Comfort simultaneously defends two main themes through the use of plot devices that act as illustrations for his two main points: Continue Reading

What is Religion? Does evolution qualify? Atheism?


A Torah scroll containing the first five books of the Bible Text highlighted: The first words of Deuteronomy 6.5 Atheists and evolutionists claim they have no religion. But is that true?
A Torah scroll containing the first five books of the Bible
 Text highlighted: The first words of Deuteronomy 6.5

Atheists are fond of saying that they have no religion, because atheism is not a religion. Here’s an example from Twitter.

Likewise, evolutionists claim that evolution is science, a  fact, and certainly not religion. Here, for example, is a video of Richard Dawkins at big think claiming evolution is a fact. But are atheists and evolutionists correct in asserting that their respective beliefs are not religions? That of course depends on the definitions.

Evolutionists are notorious for redefining evolution to suit their needs for the occasion. In other words to keep evolution from being exposed as the total fraud it is, they keep changing the meaning of the word “evolution”; so they wind up claiming you’re not speaking about the same thing; though you’re speaking of the same evolution the discussion started with.  For instance, you may start out with a statement like “molecules to man evolution has never been observed.” They’ll return something like, “Do you know what evolution is? It’s a change in the allele frequency of a gene pool.” These are two different things; two different discussions, and thus  you can never convince them of anything.   Steven Meyer and Mike Keas have documented 6 of the common uses of the term “evolution” that evolutionists switch between.1  There’s a term for that tactic.  It’s the logical fallacy known as equivocation.

Religion is the basic belief system of the person
Atheism likewise comes in various flavors. The strong position, those who categorically state there is no God, (or as they would say gods); the weaker position, those who simply do not believe God exists; and finally those who try to be a little less arrogant and more rational (knowing that  proving a universal negative like “there is no God” is impossible.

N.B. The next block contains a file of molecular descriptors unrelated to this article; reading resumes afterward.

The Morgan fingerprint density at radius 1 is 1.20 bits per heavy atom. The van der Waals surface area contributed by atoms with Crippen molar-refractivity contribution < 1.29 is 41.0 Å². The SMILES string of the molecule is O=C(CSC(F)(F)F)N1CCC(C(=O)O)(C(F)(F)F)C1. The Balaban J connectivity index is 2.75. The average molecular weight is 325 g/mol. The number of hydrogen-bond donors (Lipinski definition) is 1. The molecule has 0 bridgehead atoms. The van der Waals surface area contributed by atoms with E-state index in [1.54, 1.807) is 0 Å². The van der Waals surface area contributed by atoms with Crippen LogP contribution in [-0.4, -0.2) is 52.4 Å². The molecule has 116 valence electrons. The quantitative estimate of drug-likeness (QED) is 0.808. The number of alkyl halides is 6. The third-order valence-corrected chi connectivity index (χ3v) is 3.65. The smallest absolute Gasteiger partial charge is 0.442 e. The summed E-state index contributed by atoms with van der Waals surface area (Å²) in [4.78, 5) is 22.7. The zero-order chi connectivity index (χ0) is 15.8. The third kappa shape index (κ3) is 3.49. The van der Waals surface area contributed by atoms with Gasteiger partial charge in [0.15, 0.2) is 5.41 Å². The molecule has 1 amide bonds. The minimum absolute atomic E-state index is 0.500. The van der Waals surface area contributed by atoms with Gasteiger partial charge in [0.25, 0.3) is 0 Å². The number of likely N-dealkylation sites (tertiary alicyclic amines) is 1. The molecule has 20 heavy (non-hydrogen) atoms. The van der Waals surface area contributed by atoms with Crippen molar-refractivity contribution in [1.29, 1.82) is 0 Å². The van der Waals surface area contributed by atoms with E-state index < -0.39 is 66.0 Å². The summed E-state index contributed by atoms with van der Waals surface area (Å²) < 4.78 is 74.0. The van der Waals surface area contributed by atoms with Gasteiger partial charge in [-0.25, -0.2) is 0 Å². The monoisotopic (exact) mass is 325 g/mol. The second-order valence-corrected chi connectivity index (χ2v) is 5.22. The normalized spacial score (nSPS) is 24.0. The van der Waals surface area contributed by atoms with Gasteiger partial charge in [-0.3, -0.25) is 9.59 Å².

Therefore to say there is no God is arrogant), and thus they simply say “I don’t know if God exists” – the agnostic position.

And with Bill O’Reilly out there confusing people with his repeated claims that Christianity is a “philosophy” not a religion,2 Christianity is not without those who are muddying the waters. So can we claim any of these are religions?  Yes, these are all religions and that can be clearly seen once we understand the difference between how a religion is recognized, and how it is expressed by adherents.

Religion and the Establishment Clause

The courts have been a favored weapon of atheists and to a lesser degree evolutionists in the battle to silence Christians while simultaneously getting their Godless theories to be accepted and promoted in government sponsored venues like schools. The typical approach is to use the first amendment’s “establishment clause” against anything that even sounds Christian.

The Establishment Clause of the First Amendment to the Constitution of the United States:

The clause reads as follows: Continue Reading